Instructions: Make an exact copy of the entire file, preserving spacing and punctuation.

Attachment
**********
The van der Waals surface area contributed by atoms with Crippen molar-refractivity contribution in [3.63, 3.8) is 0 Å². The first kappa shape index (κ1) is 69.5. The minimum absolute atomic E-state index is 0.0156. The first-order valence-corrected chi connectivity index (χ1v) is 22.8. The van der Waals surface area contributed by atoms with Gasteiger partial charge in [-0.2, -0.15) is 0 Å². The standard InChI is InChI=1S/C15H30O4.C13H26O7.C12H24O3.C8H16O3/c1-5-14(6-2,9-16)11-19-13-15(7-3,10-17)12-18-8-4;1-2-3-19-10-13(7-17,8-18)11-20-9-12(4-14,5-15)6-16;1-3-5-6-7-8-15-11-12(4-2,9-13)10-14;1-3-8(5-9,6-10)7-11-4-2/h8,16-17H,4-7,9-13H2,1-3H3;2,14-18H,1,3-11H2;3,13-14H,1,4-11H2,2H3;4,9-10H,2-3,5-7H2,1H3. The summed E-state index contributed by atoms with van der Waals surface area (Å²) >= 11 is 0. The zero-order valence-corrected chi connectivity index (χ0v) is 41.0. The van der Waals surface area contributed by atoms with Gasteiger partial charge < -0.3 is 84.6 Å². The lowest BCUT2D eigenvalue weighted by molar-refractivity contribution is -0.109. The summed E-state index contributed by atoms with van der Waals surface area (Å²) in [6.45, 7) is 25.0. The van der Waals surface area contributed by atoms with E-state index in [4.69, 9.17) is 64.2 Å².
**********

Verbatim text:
The van der Waals surface area contributed by atoms with Crippen molar-refractivity contribution in [3.63, 3.8) is 0 Å². The first kappa shape index (κ1) is 69.5. The minimum absolute atomic E-state index is 0.0156. The first-order valence-corrected chi connectivity index (χ1v) is 22.8. The van der Waals surface area contributed by atoms with Gasteiger partial charge in [-0.2, -0.15) is 0 Å². The standard InChI is InChI=1S/C15H30O4.C13H26O7.C12H24O3.C8H16O3/c1-5-14(6-2,9-16)11-19-13-15(7-3,10-17)12-18-8-4;1-2-3-19-10-13(7-17,8-18)11-20-9-12(4-14,5-15)6-16;1-3-5-6-7-8-15-11-12(4-2,9-13)10-14;1-3-8(5-9,6-10)7-11-4-2/h8,16-17H,4-7,9-13H2,1-3H3;2,14-18H,1,3-11H2;3,13-14H,1,4-11H2,2H3;4,9-10H,2-3,5-7H2,1H3. The summed E-state index contributed by atoms with van der Waals surface area (Å²) >= 11 is 0. The zero-order valence-corrected chi connectivity index (χ0v) is 41.0. The van der Waals surface area contributed by atoms with Gasteiger partial charge < -0.3 is 84.6 Å². The lowest BCUT2D eigenvalue weighted by molar-refractivity contribution is -0.109. The summed E-state index contributed by atoms with van der Waals surface area (Å²) in [6.45, 7) is 25.0. The van der Waals surface area contributed by atoms with E-state index in [4.69, 9.17) is 64.2 Å².